4G, Apple deal near with new smartphone approvals
China's approval of its first batch of 4G phones indicates 4G licenses will be awarded soon, at which time China Mobile could announce an Apple tie-up.
Local media are buzzing with word that China's telecoms regulator has just approved four smartphones for use on the nation's upcoming 4G networks, implying the long-awaited issue of 4G licenses could be imminent. But equally interesting is a separate report that says the number of newly approved phones is actually five, and that the fifth phone was a version of Apple's (Nasdaq: AAPL) new iPhone 5S that can operate on networks using a homegrown Chinese technology called TD. That report says Apple requested its iPhone approval be kept secret; but if true, it means we could soon see announcement of a long-awaited tie-up between the US tech giant and leading Chinese mobile carrier China Mobile (0941.HK; NYSE: CHL).
The bigger picture in all this is that China's Ministry of Industry and Information Technology (MIIT), after years of foot-dragging, finally looks set to award its first batch of 4G licenses. Most other countries awarded 4G licenses long ago and many already have functioning commercial networks, which allow for easy use of data-intensive functions like video. Previous reports indicated the MIIT could issue licenses around the October 1 National Day holiday, and that the first batch of licenses would only allow the nation's three wireless carriers to operate networks based on the homegrown technology known as TD-LTE.
According to the latest reports, the MIIT has officially approved four cellphone models for use on the upcoming 4G networks, one each from homegrown giants ZTE (0763.HK; Shenzhen: 000063) and Huawei, one from Korea's Samsung (Seoul: 005930) and one from Japan's Sony (Tokyo: 6753). ZTE has put out its own press release on the matter, saying its Grand Memo LTE model was the first to receive official MIIT nod.
All four models can operate on most or all of the seven different technologies that China now uses in its 2G, 3G and upcoming 4G networks, including the TD technologies for 3G and 4G, known as TD-SCDMA and TD-LTE. I personally agree with the pundits who say this approval of the first batch of 4G models is the clearest indicator yet that the MIIT will soon award 4G licenses.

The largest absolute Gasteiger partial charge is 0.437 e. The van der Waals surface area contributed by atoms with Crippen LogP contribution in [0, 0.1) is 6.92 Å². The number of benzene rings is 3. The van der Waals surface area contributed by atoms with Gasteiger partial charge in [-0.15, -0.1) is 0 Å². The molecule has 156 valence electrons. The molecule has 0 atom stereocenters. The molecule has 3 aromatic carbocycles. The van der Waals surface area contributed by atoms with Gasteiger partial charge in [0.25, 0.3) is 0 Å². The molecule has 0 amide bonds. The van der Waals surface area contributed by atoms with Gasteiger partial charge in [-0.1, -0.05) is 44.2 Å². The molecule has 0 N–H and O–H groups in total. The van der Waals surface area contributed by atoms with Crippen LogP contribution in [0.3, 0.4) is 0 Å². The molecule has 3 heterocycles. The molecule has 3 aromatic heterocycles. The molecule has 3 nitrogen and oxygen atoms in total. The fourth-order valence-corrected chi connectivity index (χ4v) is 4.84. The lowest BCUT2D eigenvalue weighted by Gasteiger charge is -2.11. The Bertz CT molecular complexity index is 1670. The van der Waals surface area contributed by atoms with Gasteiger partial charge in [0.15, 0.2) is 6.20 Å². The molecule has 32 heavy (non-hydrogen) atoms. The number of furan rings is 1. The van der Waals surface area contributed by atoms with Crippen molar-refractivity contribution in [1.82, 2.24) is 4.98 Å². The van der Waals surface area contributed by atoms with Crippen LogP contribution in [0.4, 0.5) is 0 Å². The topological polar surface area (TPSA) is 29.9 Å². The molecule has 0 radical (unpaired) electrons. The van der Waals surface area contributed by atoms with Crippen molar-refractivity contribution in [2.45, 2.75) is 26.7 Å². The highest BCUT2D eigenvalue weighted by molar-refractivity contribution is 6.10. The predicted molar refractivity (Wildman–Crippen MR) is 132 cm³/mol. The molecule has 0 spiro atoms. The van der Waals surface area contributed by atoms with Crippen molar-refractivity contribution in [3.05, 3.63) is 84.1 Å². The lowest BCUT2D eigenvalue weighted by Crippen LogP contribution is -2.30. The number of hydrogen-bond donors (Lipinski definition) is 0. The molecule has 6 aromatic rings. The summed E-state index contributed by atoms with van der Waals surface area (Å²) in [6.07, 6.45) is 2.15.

The fact that all four newly approved models can run on TD technologies also seems to confirm reports that TD-LTE licenses will be awarded. Separate licenses probably won't come for another year or more for the more mature, globally accepted 4G technology called FDD-LTE, which is favored by the nation's two smaller telcos, China Unicom (0762.HK; NYSE: CHU) and China Telecom (0728.HK; NYSE: CHA).
China smartphone watchers will note that the list of four approved models comes from three of the nation's top smartphone makers, with the addition of Sony. But equally notable is who wasn't on the list, most notably homegrown players Lenovo (0992.HK), Coolpad and Xiaomi, and then of course Apple.
But the other media report indicates a TD version of Apple's 5S really was on the list, and public disclosure of its approval was only excluded at Apple's request. Sourcing on this report is quite murky, citing only "a knowledgeable person." But this kind of secretive behavior is certainly typical of Apple, and it's well known that the company, which already has iPhone deals with Unicom and China Telecom, is close to a similar deal to offer the phones through China Mobile.
It's quite possible we could see China Mobile announce an Apple tie-up when the new iPhone 5S launches in China, which is likely to happen either this week or next. But a more likely scenario would be a tie-up announcement after the MIIT officially awards its 4G licenses, which China Mobile would quickly follow with news of the launch of its commercial 4G network and its sale of an iPhone model that can run on that network.
Bottom line: China's approval of its first batch of 4G phones indicates 4G licenses will be awarded soon, at which time China Mobile could announce an Apple tie-up.
To read more commentaries from Doug Young, visit youngchinabiz.com